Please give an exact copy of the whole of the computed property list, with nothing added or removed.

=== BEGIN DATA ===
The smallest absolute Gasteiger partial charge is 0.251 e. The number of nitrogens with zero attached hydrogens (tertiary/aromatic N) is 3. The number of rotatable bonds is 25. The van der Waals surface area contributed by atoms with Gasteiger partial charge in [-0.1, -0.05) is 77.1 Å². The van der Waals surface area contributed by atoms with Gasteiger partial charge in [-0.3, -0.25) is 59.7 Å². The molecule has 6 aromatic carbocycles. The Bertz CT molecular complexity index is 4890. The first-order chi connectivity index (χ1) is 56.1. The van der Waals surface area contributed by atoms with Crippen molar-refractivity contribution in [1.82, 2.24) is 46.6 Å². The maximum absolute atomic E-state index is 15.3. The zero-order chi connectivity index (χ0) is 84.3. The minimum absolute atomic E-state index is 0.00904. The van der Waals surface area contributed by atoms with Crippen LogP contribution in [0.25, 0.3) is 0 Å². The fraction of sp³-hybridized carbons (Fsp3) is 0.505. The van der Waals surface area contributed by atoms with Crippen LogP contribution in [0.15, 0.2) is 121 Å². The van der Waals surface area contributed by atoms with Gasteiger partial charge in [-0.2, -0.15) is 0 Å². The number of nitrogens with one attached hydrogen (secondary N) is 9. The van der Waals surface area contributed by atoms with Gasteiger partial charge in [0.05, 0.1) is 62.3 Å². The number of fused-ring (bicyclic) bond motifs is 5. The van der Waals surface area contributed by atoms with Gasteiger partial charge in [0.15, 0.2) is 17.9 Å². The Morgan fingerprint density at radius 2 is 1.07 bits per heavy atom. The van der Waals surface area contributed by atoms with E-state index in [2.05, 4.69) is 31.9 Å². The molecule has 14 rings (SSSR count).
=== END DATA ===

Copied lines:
The smallest absolute Gasteiger partial charge is 0.251 e. The number of nitrogens with zero attached hydrogens (tertiary/aromatic N) is 3. The number of rotatable bonds is 25. The van der Waals surface area contributed by atoms with Gasteiger partial charge in [-0.1, -0.05) is 77.1 Å². The van der Waals surface area contributed by atoms with Gasteiger partial charge in [-0.3, -0.25) is 59.7 Å². The molecule has 6 aromatic carbocycles. The Bertz CT molecular complexity index is 4890. The first-order chi connectivity index (χ1) is 56.1. The van der Waals surface area contributed by atoms with Crippen molar-refractivity contribution in [1.82, 2.24) is 46.6 Å². The maximum absolute atomic E-state index is 15.3. The zero-order chi connectivity index (χ0) is 84.3. The minimum absolute atomic E-state index is 0.00904. The van der Waals surface area contributed by atoms with Crippen LogP contribution in [0.25, 0.3) is 0 Å². The fraction of sp³-hybridized carbons (Fsp3) is 0.505. The van der Waals surface area contributed by atoms with Crippen LogP contribution in [0.15, 0.2) is 121 Å². The van der Waals surface area contributed by atoms with Gasteiger partial charge in [-0.2, -0.15) is 0 Å². The number of nitrogens with one attached hydrogen (secondary N) is 9. The van der Waals surface area contributed by atoms with Gasteiger partial charge in [0.05, 0.1) is 62.3 Å². The number of fused-ring (bicyclic) bond motifs is 5. The van der Waals surface area contributed by atoms with Gasteiger partial charge in [0.15, 0.2) is 17.9 Å². The Morgan fingerprint density at radius 2 is 1.07 bits per heavy atom. The van der Waals surface area contributed by atoms with E-state index in [2.05, 4.69) is 31.9 Å². The molecule has 14 rings (SSSR count).